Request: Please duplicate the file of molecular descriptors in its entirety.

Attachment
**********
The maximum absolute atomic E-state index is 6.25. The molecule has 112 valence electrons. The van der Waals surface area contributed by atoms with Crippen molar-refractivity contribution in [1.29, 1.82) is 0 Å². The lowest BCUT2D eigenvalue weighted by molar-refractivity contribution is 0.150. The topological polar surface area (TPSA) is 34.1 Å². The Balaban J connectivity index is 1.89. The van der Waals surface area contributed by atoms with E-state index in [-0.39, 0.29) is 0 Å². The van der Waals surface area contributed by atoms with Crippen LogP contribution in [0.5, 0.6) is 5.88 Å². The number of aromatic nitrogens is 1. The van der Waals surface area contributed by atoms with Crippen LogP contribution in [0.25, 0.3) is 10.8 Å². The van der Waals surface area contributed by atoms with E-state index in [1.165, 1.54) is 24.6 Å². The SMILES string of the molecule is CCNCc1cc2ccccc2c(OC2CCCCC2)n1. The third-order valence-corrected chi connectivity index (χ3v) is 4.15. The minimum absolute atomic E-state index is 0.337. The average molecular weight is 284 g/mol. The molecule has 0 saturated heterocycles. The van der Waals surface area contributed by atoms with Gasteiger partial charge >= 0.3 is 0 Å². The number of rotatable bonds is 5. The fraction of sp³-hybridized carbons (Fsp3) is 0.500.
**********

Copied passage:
The maximum absolute atomic E-state index is 6.25. The molecule has 112 valence electrons. The van der Waals surface area contributed by atoms with Crippen molar-refractivity contribution in [1.29, 1.82) is 0 Å². The lowest BCUT2D eigenvalue weighted by molar-refractivity contribution is 0.150. The topological polar surface area (TPSA) is 34.1 Å². The Balaban J connectivity index is 1.89. The van der Waals surface area contributed by atoms with E-state index in [-0.39, 0.29) is 0 Å². The van der Waals surface area contributed by atoms with Crippen LogP contribution in [0.5, 0.6) is 5.88 Å². The number of aromatic nitrogens is 1. The van der Waals surface area contributed by atoms with Crippen LogP contribution in [0.25, 0.3) is 10.8 Å². The van der Waals surface area contributed by atoms with E-state index in [1.165, 1.54) is 24.6 Å². The SMILES string of the molecule is CCNCc1cc2ccccc2c(OC2CCCCC2)n1. The third-order valence-corrected chi connectivity index (χ3v) is 4.15. The minimum absolute atomic E-state index is 0.337. The average molecular weight is 284 g/mol. The molecule has 0 saturated heterocycles. The van der Waals surface area contributed by atoms with Gasteiger partial charge >= 0.3 is 0 Å². The number of rotatable bonds is 5. The fraction of sp³-hybridized carbons (Fsp3) is 0.500.